When I woke up this morning John sent me an email. He asked me about Ravi Zacharias’s son Nathan defending his dad’s Spa business. So, in this episode, let us look into this matter. If you go to Nathan’s website, www.defendingravi.com, you will see his post titled, Not a Massage Parlor. He wrote these words,
One of the (many) ways that bloggers and media have intentionally spun details in a dishonest and negative way is in regards to the spa Dad helped start. They keep referring to it as a massage parlor. That is not at all what Jivan/Touch of Eden was. (It was one place, not two. They changed the name at one point.) Massage parlors are basically fronts for sexual behavior. That is really the only context in which that term is used now. Jivan/Eden was not a massage parlor. What’s interesting about people insisting about using the term massage parlor, is that they’re the same people who say they are championing women and declaring these sources of the story as victims. But by calling it a massage parlor they’re implicating these same women as essentially sex workers who would have regularly provided illegal services to clients of Jivan. That is what massage parlors do. So they can’t have it both ways in the way they frame this.
Nathan says, it is not right to call Ravi’s spas as massage parlors. Who cares about the names? The issue is not the names. We are not disturbed by the names of these places. Whether it is called a ‘massage parlor’ or ‘spa’ or ‘relaxation center’ or even a ‘bar’, that is not what troubled people. People were disturbed by what happened inside these places. Ravi started a massage parlor. If that is all to the story, not many people would have criticized Ravi. The allegations were that Ravi inappropriately touched the women who were working in these spas. That is what troubled people.
Nathan says that ‘massage parlor’ is for sexual activities. He is right. Once upon a time, you go to a massage center, and you only get a massage and nothing else. Then things started to change. Massage centers opened up in Chinatowns. Asian prostitutes from China, Japan, Korea, Philippines and Taiwan etc are housed in these parlors. They start with massage and end with sexual activities. Massage parlor owners in America have business contracts with travel agents in the Philippines, South Korea, India and Taiwan. The travel agents provide the women with visas and air tickets and a $10000 as a bonus for signing a contract to work for one year in the United States. Then the women come to America with a tourist visa that enables them to stay for six months, then they extend the visa for another six months. After they arrive in America, the massage parlor manager takes away their travel documents and keeps them in his security locker. So, those women become helpless. The Chinese gangs in big cities provide protection to the massage parlors. I lived in New York City for a while. Some massage parlors in New York City are owned by Chinese gang leaders. So, poor women in developing nations are targeted, trafficked to America, and exploited in these massage parlors. So, when you visit one of their spas, even if she smiles at you, that is only superficial, she might be going through a lot of pain in her heart and helplessness in her situation.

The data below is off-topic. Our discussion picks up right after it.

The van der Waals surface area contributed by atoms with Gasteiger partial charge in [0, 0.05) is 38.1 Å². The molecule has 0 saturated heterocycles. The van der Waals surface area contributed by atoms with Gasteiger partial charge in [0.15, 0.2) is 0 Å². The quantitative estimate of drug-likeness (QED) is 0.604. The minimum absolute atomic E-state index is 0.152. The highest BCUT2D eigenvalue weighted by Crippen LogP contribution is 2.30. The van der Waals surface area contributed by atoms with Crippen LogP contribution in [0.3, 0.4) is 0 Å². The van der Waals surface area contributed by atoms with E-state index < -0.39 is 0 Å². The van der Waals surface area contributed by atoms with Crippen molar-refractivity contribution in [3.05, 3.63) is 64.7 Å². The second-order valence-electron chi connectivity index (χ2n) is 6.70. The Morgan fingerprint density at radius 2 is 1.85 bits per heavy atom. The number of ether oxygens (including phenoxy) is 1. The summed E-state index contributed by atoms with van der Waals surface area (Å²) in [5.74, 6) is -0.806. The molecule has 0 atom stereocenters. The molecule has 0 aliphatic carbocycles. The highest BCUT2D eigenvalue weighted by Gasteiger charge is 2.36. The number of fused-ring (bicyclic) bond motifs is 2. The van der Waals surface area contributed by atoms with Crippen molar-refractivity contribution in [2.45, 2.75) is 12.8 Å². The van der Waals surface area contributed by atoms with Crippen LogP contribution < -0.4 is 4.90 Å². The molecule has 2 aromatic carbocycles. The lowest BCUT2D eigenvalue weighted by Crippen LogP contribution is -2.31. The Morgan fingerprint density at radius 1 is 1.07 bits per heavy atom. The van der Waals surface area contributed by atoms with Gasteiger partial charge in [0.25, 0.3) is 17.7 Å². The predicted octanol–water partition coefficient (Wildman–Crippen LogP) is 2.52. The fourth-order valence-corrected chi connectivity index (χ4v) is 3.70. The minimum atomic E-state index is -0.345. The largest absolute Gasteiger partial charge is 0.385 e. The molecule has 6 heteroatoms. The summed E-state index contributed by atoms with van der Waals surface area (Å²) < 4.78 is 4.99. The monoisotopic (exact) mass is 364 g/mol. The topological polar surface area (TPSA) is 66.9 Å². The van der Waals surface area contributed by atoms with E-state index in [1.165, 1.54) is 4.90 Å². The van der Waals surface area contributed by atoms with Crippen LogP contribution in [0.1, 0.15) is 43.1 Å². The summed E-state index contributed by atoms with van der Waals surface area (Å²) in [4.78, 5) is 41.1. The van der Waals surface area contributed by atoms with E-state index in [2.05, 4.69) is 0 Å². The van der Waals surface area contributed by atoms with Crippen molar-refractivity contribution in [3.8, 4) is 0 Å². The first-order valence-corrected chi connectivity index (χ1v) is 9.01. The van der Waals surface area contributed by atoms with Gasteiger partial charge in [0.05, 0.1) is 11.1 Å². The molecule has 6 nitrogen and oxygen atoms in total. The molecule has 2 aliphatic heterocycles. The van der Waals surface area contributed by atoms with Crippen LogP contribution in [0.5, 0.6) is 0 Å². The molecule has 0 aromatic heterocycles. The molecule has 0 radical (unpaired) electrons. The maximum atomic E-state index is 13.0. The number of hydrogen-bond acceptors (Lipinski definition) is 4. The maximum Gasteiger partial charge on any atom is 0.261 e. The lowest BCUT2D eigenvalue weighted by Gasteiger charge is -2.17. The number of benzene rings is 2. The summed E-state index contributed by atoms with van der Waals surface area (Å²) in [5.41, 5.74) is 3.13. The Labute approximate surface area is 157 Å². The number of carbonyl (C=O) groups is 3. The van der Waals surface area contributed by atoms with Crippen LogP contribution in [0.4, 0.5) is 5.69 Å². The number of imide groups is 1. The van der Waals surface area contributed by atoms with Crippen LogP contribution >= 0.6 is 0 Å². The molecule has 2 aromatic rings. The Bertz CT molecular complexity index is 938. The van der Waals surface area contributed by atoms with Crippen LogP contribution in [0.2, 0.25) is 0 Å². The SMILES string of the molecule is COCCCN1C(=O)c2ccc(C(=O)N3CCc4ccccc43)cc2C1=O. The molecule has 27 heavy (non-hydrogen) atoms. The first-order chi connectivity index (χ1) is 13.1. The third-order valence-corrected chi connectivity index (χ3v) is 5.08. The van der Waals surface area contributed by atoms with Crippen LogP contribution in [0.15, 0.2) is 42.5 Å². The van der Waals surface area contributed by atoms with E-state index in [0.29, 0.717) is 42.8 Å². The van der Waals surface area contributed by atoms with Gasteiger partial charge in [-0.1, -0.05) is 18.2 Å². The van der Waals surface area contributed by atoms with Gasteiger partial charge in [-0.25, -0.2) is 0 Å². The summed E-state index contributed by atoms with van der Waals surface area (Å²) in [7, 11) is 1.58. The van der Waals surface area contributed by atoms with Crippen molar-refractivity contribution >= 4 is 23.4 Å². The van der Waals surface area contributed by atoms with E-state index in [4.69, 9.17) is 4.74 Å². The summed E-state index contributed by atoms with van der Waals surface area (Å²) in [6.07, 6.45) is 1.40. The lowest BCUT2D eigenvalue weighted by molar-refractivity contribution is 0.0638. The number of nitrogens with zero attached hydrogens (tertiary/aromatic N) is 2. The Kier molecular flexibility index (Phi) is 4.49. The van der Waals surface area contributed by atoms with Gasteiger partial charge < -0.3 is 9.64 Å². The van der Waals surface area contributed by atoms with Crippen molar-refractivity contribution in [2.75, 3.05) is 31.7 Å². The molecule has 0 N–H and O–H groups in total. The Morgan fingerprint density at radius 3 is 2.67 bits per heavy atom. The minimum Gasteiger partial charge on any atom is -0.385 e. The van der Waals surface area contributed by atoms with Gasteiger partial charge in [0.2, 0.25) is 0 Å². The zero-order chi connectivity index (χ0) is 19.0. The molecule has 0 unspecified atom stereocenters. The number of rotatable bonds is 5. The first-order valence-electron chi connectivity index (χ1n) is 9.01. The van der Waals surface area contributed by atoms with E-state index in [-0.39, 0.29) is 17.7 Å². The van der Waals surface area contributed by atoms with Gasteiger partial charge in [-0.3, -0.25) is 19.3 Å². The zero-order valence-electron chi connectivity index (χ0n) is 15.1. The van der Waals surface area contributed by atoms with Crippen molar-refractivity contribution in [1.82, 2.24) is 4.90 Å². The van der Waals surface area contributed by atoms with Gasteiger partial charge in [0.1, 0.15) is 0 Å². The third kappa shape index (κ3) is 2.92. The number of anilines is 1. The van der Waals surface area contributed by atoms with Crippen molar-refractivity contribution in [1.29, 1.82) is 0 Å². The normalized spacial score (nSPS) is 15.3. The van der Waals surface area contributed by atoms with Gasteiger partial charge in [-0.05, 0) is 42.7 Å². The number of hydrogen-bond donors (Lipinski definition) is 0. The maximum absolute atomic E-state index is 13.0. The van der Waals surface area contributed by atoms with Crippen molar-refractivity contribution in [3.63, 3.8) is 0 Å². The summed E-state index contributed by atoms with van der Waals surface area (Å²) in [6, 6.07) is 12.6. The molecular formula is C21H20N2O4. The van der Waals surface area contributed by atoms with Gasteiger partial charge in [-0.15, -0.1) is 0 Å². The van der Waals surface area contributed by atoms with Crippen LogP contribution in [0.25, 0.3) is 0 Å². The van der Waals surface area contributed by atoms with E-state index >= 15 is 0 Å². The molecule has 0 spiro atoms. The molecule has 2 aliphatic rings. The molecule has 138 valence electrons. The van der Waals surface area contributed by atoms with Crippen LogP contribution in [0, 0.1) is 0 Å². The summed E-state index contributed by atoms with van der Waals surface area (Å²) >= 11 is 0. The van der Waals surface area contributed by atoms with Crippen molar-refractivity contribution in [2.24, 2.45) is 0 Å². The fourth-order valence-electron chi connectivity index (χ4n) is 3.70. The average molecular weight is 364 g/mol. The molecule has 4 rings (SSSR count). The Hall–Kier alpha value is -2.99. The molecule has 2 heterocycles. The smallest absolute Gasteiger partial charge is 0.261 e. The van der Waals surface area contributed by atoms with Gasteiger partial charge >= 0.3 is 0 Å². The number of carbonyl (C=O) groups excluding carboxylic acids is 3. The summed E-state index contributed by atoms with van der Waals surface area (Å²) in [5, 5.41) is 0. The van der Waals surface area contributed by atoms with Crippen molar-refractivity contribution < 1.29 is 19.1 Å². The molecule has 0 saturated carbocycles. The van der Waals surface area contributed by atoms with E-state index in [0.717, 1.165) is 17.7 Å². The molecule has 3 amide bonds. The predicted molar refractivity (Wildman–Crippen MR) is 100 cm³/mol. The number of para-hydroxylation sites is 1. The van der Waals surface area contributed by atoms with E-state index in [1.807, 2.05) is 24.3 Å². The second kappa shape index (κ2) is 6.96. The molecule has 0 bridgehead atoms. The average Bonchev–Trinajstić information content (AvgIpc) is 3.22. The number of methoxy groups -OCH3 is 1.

Then Nathan says, if you call these places massage parlors, then you are turning these women into essential sex workers. You can’t have it both ways. Why not? Even if we turn these women into essential sex workers, it is still abuse, scripturally and legally.
Scripturally, any sex outside the marriage is abuse. Even if she is a prostitute who is paid in lump sum, who smiles at you and adores you, that is still abuse, because you took a person created in the image of God and used her for your lust.
Then from a legal dimension, it is an employer-employee relationship. Ravi was their employer. Even if she were a sex worker, Ravi was not supposed to touch her. He was her employer. The women complained that Ravi touched them without their consent. Whether they were sex workers or nuns like Mother Teresa is irrelevant to the discussion.
Then Nathan says,
“Dad included some big names at the opening of the business, and encouraged them to visit the spa. The Mayor of the city and Governor of Georgia spoke at the grand opening. Do you think Dad would include them – and do you think they would come – if the business appeared to be suspicious in any way? He wouldn’t, and they wouldn’t.”
This is another illogical argument. The Mayor of the city and the Governor of Georgia came and spoke at the grand opening. They will be terrified if they read Nathan’s blog. Why are you dragging us into this mess?
Right now, we are living in the age of leadership crisis. Mayors, Governors, and Presidents.. gone are the days when they are seen as paragons of virtue. In fact, if you invite them to your business, people get suspicious of what coverups you might be planning. If the Mayor is your friend, the local police would not bother you. If the Governor is your friend, the district attorney would not bother you. If the President is your friend, the FBI would not bother you. Jeffrey Epstein was friends with the New York mayor, Governor and President of the United States. Harvey Weistein was friends with the governors. Bill Cosby was friends with the governors. Governors like Andrew Cuomo were themselves abusing women. So, your friendships with governors do not prove your innocence.
So, sadly, Nathan has been giving us poor arguments. If he wants to prove that Ravi was innocent, he should provide us with more robust arguments and evidence. This is not enough. I said in one of my previous days that Ravi should be provided legal defense like any defendant. So far, I am not seeing any attorney representing him while he is facing allegations.